Elections

In Florida Keys, most voters favor GMO mosquito release experiment

In this Feb. 1, 2016 photo, a technician from the British biotec company Oxitec, inspects the pupae of genetically modified Aedes aegypti mosquitoes, a vector for transmitting the Zika virus, in Campinas, Brazil.
In this Feb. 1, 2016 photo, a technician from the British biotec company Oxitec, inspects the pupae of genetically modified Aedes aegypti mosquitoes, a vector for transmitting the Zika virus, in Campinas, Brazil. AP

Monroe County voters and those in the Lower Keys neighborhood of Key Haven on Tuesday were split on releasing genetically modified mosquitoes in Key Haven as a test to see whether the measure can reduce the population of Aedes aegypti mosquitoes, which carry Zika and other viruses.

In a nonbinding referendum, about 58 percent of voters countywide favored the mosquito release. In Key Haven, where the same question was asked, about 65 percent of voters opposed the release.

The final decision on whether millions of GMO mosquitoes will be released in Key Haven in spring 2017 to battle the Zika virus falls on the Florida Keys Mosquito Control Board. The agenda has not yet been prepared for the board’s Nov. 19 meeting, and Beth Ranson, public information officer, could not confirm whether it will be discussed.

In the past, commissioners said it would be months before an actual GMO bug release, if they OK it.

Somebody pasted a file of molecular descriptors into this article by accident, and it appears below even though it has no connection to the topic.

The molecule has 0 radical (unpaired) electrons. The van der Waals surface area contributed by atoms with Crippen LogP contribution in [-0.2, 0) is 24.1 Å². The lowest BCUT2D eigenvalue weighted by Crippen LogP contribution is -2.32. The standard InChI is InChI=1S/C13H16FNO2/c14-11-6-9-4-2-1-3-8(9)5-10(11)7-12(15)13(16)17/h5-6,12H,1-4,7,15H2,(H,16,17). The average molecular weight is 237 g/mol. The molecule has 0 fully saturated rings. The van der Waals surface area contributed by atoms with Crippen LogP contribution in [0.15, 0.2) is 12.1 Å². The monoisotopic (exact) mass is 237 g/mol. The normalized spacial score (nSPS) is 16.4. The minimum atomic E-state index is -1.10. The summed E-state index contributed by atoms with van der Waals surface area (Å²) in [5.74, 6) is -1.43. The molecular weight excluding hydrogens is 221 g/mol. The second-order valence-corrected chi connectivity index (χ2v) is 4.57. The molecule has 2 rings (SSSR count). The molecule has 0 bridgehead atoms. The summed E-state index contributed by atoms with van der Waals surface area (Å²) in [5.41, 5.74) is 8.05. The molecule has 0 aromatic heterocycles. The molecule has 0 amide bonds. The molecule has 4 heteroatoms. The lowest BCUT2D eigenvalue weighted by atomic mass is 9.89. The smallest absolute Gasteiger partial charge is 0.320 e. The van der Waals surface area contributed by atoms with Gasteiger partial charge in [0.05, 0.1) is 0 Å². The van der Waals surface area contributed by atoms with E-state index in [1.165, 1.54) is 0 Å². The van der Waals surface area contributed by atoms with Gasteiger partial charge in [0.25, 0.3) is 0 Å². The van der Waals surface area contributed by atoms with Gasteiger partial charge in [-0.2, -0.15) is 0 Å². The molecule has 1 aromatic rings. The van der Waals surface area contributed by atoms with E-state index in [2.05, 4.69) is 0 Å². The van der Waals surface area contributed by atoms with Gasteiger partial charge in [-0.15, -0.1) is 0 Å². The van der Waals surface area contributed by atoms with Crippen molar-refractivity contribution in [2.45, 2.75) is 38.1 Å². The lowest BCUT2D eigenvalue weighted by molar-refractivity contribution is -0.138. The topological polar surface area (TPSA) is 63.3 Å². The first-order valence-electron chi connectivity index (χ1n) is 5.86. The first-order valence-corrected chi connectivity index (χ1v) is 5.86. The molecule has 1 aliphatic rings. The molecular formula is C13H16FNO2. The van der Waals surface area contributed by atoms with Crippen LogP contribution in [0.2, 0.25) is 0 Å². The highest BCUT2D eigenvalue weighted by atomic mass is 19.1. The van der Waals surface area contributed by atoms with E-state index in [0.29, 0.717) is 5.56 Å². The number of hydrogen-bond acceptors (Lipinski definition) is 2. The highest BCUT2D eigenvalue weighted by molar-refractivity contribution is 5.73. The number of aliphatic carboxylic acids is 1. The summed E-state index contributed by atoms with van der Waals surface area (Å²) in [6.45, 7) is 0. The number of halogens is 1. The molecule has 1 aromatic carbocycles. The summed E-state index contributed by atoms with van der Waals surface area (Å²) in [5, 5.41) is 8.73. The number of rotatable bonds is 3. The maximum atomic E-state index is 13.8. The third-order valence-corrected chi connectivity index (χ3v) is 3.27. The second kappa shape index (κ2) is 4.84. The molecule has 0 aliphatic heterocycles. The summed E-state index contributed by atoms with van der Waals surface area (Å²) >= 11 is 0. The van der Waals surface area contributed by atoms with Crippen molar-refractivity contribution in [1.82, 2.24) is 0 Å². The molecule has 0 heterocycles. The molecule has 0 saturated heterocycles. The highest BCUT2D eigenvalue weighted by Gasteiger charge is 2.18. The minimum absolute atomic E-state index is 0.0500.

A British company, Oxitec, has proposed the mosquito release in order to disrupt the breeding of the insects.

Commissioners

The new District 1 commissioner for the Florida Keys Mosquito Control Board is Republican Brandon Pinder. He replaces Steve Smith, a Democrat who was on the board since 1997. Pinder will serve four years.

Pinder works for developer Pritam Singh in information technology. Unofficial results show he received about 58 percent of the vote, while Smith received about 42 percent.

For District 3, incumbent Republican Jill Cranney-Gage will serve a second term. She won with about 63 percent of the vote, defeating Democrat Kathryn Watkins and Oliver Kofoid of the Green Party.

Cranney-Gage works in finance for the Monroe County Sheriff’s Office.

In District 4, Democrat Stan Zuba is the new commissioner for the open seat, with about 55 percent of the vote. Realtor Janet Wood, a Republican, received about 45 percent. Zuba is a pediatrician who replaces longtime Commissioner Bill Shaw, who decided not to run again.

Zuba said his medical background gives him a leg up when it comes to understanding the biology of genetically modified mosquitoes.

New commissioners will be sworn in at the board’s Jan. 19 meeting.

Katie Atkins: 305-440-3219

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